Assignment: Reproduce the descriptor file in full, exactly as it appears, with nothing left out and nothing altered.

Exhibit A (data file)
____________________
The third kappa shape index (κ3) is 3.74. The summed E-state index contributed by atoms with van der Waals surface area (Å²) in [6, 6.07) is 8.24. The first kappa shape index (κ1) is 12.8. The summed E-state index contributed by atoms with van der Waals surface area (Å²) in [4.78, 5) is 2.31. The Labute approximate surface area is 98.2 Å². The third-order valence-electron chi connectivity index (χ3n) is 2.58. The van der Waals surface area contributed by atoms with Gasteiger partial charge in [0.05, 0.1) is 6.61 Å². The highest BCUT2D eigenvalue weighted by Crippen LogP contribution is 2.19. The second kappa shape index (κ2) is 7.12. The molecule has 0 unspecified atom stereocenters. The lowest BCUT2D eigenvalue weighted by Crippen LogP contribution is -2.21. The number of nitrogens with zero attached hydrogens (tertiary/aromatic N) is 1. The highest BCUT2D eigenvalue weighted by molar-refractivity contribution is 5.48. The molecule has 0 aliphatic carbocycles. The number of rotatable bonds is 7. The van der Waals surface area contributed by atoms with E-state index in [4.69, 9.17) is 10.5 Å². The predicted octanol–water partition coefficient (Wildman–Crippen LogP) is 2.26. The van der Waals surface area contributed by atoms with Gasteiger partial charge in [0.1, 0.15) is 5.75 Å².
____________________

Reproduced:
The third kappa shape index (κ3) is 3.74. The summed E-state index contributed by atoms with van der Waals surface area (Å²) in [6, 6.07) is 8.24. The first kappa shape index (κ1) is 12.8. The summed E-state index contributed by atoms with van der Waals surface area (Å²) in [4.78, 5) is 2.31. The Labute approximate surface area is 98.2 Å². The third-order valence-electron chi connectivity index (χ3n) is 2.58. The van der Waals surface area contributed by atoms with Gasteiger partial charge in [0.05, 0.1) is 6.61 Å². The highest BCUT2D eigenvalue weighted by Crippen LogP contribution is 2.19. The second kappa shape index (κ2) is 7.12. The molecule has 0 unspecified atom stereocenters. The lowest BCUT2D eigenvalue weighted by Crippen LogP contribution is -2.21. The number of nitrogens with zero attached hydrogens (tertiary/aromatic N) is 1. The highest BCUT2D eigenvalue weighted by molar-refractivity contribution is 5.48. The molecule has 0 aliphatic carbocycles. The number of rotatable bonds is 7. The van der Waals surface area contributed by atoms with E-state index in [4.69, 9.17) is 10.5 Å². The predicted octanol–water partition coefficient (Wildman–Crippen LogP) is 2.26. The van der Waals surface area contributed by atoms with Gasteiger partial charge in [0.1, 0.15) is 5.75 Å².